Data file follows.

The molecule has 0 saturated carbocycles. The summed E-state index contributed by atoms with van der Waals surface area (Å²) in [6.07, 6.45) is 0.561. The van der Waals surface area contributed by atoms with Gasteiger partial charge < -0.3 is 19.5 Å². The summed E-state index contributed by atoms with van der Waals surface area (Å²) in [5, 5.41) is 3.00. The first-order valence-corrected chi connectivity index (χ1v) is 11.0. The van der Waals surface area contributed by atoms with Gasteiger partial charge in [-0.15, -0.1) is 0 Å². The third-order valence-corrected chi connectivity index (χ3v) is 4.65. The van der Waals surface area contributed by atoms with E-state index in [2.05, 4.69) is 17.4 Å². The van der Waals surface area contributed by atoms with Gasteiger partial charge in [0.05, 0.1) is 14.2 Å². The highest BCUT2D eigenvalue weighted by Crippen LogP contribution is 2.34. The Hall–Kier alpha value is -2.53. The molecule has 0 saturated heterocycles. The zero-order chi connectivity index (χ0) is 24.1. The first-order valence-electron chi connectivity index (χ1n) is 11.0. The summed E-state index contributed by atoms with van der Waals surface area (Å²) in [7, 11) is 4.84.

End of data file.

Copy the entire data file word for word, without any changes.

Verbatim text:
The molecule has 0 saturated carbocycles. The summed E-state index contributed by atoms with van der Waals surface area (Å²) in [6.07, 6.45) is 0.561. The van der Waals surface area contributed by atoms with Gasteiger partial charge < -0.3 is 19.5 Å². The summed E-state index contributed by atoms with van der Waals surface area (Å²) in [5, 5.41) is 3.00. The first-order valence-corrected chi connectivity index (χ1v) is 11.0. The van der Waals surface area contributed by atoms with Gasteiger partial charge in [-0.15, -0.1) is 0 Å². The third-order valence-corrected chi connectivity index (χ3v) is 4.65. The van der Waals surface area contributed by atoms with E-state index in [2.05, 4.69) is 17.4 Å². The van der Waals surface area contributed by atoms with Gasteiger partial charge in [0.05, 0.1) is 14.2 Å². The highest BCUT2D eigenvalue weighted by Crippen LogP contribution is 2.34. The Hall–Kier alpha value is -2.53. The molecule has 0 saturated heterocycles. The zero-order chi connectivity index (χ0) is 24.1. The first-order valence-electron chi connectivity index (χ1n) is 11.0. The summed E-state index contributed by atoms with van der Waals surface area (Å²) in [7, 11) is 4.84.